Urs Schaeppi seems pretty happy with Swisscom’s performance over the past 12 months. The CEO hailed the Swiss operator's "strong financial result in 2021," when it recorded growth in revenue and operating income despite the difficulties related to the pandemic.
"We inspired customers with our products, service and infrastructure in a persistently challenging environment," Schaeppi claimed.
This will also be the last time that Schaeppi presides over Swisscom's earnings presentation. After nine years at the helm, he has decided it is time to step down as CEO.
Swisscom announced that Christoph Aeschlimann, currently head of infrastructure, network and IT, and a member of Swisscom's group executive board since 2019, will take over the top job when Schaeppi leaves on June 1, 2022.
Before he bids farewell to a company that has been his home for 23 years, Schaeppi will be hoping to resolve a major problem that has plagued Swisscom in recent months.
In June last year, Schaeppi warned that government objections could delay fiber rollout for years, because the Swiss Competition Commission (ComCo) and the Federal Administrative Court (FAC) took issue with Swisscom's planned range of wholesale offers.
Indeed, the matter remains very much in the air. Schaeppi indicated that Swisscom is still "in dialogue" with ComCo over the issue, noting that the situation regarding the expansion of the fiber-optic network "remains difficult."
"Clarity is needed urgently in the ongoing proceedings with the Competition Commission. The Swiss economy and society are dependent on a future-oriented fiber-optic expansion to drive digitisation forward," he said.
Meanwhile, Swisscom had connected 4.8 million or some 90% of homes and businesses to its 80Mbit/s network by the end of 2021. Over 3.9 million or 72% of homes and businesses also now have access to 200Mbit/s services owing to "a combination of fibre-optic technologies," the operator said.
The focus is now on the deployment of fiber-to-the-home (FTTH). Swisscom had aimed to double FTTH coverage to around 60% in Switzerland by 2025, but said the intervention by the authorities would make such a feat significantly more expensive and would reduce the planned coverage to 50%.
"The original expansion target of creating around 1.5 million fibre-optic connections by 2025 would thus be reduced by a third, or around 500,000 homes and offices," the operator said.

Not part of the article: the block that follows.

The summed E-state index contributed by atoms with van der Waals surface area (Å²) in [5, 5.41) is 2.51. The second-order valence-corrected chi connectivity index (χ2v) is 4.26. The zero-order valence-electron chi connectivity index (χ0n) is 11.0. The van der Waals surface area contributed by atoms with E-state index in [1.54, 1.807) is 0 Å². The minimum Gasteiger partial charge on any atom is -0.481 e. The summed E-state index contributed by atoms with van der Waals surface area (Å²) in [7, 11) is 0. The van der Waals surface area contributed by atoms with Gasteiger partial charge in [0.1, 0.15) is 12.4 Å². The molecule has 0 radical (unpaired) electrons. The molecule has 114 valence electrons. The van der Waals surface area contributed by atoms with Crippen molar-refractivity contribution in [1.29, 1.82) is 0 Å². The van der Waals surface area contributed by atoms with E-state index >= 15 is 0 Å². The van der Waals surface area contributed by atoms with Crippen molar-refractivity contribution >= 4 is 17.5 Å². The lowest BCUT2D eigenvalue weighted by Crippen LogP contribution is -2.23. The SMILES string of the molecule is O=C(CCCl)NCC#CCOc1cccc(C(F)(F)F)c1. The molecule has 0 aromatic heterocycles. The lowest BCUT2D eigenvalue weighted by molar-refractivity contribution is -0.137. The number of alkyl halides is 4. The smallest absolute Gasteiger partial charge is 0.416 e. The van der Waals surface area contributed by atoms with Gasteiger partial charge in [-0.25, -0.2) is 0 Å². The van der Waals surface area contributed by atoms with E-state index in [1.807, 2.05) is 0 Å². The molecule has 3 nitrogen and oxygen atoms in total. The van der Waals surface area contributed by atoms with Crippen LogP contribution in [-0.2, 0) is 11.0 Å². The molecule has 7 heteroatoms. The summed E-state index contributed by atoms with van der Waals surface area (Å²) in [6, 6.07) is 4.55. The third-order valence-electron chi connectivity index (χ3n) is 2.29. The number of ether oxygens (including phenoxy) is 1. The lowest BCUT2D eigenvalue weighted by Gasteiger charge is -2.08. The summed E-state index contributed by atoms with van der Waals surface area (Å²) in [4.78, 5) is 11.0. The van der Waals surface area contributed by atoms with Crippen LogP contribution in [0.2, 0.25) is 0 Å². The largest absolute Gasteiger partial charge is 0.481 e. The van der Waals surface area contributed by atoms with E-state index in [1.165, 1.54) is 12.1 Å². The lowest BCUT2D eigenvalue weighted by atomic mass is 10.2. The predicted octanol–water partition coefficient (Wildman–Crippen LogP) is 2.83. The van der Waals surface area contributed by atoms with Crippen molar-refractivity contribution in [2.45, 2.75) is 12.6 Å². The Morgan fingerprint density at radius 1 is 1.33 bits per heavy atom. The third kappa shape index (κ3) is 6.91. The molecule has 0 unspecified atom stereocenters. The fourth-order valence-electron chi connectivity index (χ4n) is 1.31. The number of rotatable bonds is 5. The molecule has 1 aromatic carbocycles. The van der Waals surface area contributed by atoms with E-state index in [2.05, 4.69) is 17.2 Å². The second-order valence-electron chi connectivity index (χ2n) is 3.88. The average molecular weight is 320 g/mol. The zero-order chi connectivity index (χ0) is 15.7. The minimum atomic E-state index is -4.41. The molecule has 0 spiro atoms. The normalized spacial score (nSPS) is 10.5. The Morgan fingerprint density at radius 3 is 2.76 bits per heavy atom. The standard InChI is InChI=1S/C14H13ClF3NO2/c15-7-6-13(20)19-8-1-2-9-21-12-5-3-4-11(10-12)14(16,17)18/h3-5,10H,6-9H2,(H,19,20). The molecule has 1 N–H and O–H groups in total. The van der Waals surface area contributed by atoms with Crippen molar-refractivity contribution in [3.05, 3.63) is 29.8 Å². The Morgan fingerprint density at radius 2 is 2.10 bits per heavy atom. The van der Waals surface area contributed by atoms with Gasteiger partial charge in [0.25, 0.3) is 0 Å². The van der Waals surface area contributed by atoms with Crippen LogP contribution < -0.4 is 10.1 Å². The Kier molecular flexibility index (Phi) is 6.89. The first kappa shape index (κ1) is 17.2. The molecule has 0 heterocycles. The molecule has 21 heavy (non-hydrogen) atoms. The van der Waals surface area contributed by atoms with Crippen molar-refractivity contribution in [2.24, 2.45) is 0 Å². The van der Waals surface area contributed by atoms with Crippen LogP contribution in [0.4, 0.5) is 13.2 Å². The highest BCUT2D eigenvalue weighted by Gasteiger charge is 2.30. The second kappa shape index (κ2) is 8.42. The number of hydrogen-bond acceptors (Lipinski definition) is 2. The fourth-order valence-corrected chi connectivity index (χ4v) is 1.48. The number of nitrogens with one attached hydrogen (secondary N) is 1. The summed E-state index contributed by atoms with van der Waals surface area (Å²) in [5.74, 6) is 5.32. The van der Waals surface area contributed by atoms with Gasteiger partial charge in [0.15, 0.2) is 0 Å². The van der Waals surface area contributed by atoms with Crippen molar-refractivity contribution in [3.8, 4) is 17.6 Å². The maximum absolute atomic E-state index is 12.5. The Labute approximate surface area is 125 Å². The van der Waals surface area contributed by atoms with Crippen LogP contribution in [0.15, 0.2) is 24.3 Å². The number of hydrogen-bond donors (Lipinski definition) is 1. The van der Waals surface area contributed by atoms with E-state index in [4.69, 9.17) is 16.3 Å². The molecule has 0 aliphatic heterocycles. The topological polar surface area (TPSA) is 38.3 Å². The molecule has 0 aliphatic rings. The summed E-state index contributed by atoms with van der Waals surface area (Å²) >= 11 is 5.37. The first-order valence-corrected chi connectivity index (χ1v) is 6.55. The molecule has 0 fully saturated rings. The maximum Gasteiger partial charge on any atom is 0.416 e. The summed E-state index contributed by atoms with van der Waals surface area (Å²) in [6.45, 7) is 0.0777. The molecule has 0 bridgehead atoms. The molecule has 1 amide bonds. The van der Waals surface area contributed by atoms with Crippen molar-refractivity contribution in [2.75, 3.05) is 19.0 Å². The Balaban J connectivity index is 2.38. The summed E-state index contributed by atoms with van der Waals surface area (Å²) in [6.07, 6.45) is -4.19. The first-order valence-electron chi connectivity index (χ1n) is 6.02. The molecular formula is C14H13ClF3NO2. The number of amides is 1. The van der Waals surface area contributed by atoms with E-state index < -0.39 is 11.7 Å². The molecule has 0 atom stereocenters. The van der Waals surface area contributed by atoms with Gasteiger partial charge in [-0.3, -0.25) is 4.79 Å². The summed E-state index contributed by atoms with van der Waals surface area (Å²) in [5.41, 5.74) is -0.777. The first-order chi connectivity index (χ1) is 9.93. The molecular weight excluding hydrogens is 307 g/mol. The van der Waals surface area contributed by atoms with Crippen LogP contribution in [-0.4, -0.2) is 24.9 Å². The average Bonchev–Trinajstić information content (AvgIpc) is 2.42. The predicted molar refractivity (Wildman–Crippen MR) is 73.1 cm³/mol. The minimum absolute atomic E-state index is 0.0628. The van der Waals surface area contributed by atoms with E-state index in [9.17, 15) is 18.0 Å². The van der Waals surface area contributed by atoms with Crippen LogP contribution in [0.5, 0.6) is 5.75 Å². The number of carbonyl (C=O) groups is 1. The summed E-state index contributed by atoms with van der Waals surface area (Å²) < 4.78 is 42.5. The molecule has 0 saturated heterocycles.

In terms of 5G, Swisscom said it currently covers 99% of the Swiss population with a basic version of 5G.
Italy still outshines Switzerland
In 2021, group revenue increased by 0.7% year-on-year to CHF 11.2 billion (US$12.1 billion), once again primarily owing to growth at Italian unit Fastweb. Group EBITDA increased by 2.2% to CHF 4.45 billion ($4.82 billion).
In Switzerland, revenue fell slightly by 0.2% to CHF 8.2 billion ($8.89 billion). The group blamed competition and price pressure for a 3.3% decline in telecoms services revenue.
Fastweb reported year-on-year revenue growth of 3.8% to €2.4 billion ($2.7 billion), meanwhile, as well as a 5.4% rise in EBITDA to €826 million ($932.6 million).
For the 2022 financial year, Swisscom is forecasting net revenue of CHF 11.1 billion-CHF 11.2 billion ($12 billion-$12.2 billion), EBITDA of around CHF 4.4 billion ($4.77 billion) and capital expenditure of around CHF 2.3 billion ($2.5 billion). Swisscom is proposing an unchanged dividend of CHF 22 ($23.86) per share for both 2021 and 2022.
The operator also warned that tough competition and high pressure on prices persist in Switzerland and reiterated its intention to reduce its cost base by some CHF 100 million ($108 million) in 2022, as in previous years.
Although this will involve job cuts in some areas, Swisscom said new jobs will be created in growth areas such as the IT solutions business.
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— Anne Morris, contributing editor, special to Light Reading